Quick Contact

    * Required

    The Hammerhead That Could Be Lurking in Your Backyard

    Wednesday, June 14, 2023 | Mid-Cities Pest Control

    If I were to say to you, “hammerhead,” what would be the first thing you think of? Most likely you thought of the distinctive hammerhead shark. But what if I were to tell you it’s not the only “hammerhead” animal around? And even stranger, this other “hammerhead” could be in your yard right now. So what is it, and is it as intimidating as the nearly 20 feet long great hammerhead shark? Well, the good news is that it is significantly smaller and toothless, but the bad news is that it’s toxic and a potentially dangerous predator; it’s the hammerhead flatworm.

    What do Hammerhead Flatworms Look Like?

    Much as their name suggests, these creatures have a head shaped like the notorious hammerhead shark, except it’s a bit more rounded than the sea-dwelling hammerhead. Hammerhead flatworms (Bipalium kewense) are terrestrial flatworms that can grow up to 15 inches long, though they are generally more like 8 to 12 inches in length. They have a snake-like, narrow body, which is generally a honey color with between 1 and 5 dark stripes running along their back and a dark partial collar.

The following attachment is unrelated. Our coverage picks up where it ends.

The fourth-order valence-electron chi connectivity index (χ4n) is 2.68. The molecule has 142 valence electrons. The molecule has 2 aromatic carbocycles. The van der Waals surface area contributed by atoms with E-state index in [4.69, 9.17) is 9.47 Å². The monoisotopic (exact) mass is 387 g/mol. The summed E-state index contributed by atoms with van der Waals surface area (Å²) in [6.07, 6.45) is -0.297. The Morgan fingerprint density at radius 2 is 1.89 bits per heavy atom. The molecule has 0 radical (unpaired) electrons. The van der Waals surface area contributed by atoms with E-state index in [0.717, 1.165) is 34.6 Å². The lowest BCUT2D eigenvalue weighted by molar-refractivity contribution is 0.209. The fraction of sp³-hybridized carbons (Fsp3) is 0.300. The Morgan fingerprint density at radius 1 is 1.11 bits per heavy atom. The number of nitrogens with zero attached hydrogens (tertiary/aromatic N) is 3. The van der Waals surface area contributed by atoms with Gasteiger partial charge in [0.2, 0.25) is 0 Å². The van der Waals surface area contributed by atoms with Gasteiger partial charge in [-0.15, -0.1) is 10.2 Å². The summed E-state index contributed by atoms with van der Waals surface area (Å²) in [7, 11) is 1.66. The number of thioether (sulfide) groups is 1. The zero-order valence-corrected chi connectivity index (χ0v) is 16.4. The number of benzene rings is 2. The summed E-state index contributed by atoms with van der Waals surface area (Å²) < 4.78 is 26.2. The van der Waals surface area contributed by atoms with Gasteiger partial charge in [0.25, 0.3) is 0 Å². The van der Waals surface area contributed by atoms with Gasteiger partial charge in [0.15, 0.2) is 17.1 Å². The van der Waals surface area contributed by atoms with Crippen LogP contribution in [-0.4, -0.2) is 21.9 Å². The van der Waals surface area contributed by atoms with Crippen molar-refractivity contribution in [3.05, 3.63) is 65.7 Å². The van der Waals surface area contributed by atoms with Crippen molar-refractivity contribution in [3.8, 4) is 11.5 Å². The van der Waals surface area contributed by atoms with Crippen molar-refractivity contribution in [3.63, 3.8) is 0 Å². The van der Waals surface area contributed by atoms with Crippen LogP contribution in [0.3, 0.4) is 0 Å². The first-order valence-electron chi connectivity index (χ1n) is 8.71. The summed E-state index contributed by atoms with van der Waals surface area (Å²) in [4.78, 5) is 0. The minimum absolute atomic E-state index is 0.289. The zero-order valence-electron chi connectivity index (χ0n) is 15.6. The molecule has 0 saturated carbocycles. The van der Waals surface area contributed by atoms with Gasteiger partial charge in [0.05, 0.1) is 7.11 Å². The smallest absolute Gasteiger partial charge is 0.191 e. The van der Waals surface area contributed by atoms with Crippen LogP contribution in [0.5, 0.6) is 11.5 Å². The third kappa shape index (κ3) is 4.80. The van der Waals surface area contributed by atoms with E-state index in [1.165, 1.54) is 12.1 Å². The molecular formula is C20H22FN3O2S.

Where do Hammerhead Flatworms Live?

    Hammerhead flatworms are natively from Southeast Asia but have been an invasive species in the U.S. since at least 1901. These pests are notorious hitchhikers and are believed to have originally found their way to our shores with horticultural plants and have since thrived in greenhouses and in other hot, humid locations. Currently, they can be found outdoors in 9 states, and yes, one of those is definitely Texas. And they are still a well-known hitchhiker, so be sure to check for them in supplies of landscaping, mulch, and nursery plants.

    These pests will be found almost exclusively outdoors. Most days they can be found in areas of high shade and moisture. Some common examples are under rocks, under fallen leaves, under logs, under shrubs, and even under leaking or dripping garden spigots. On some occasions, like after a heavy Texas rainstorm, they can be found in the same sorts of places you might see earthworms after a deluge: on sidewalks, driveways, and on top of the soil in your yard. Since they are sensitive to light, they are active primarily during the night.

    What Exactly is an Invasive Species?

    The U.S. Department of Agriculture defines an invasive species as: “an alien species whose introduction does or is likely to cause economic or environmental harm or harm to human health.” In short, they are non-native species (whether plant or animal) that have been so successful here that they are dangerous to our ecosystem, agricultural businesses, or to human health. For more on some common Texas invasive species, see our articles on crazy ants, murder hornets, stink bugs, and ghost ants.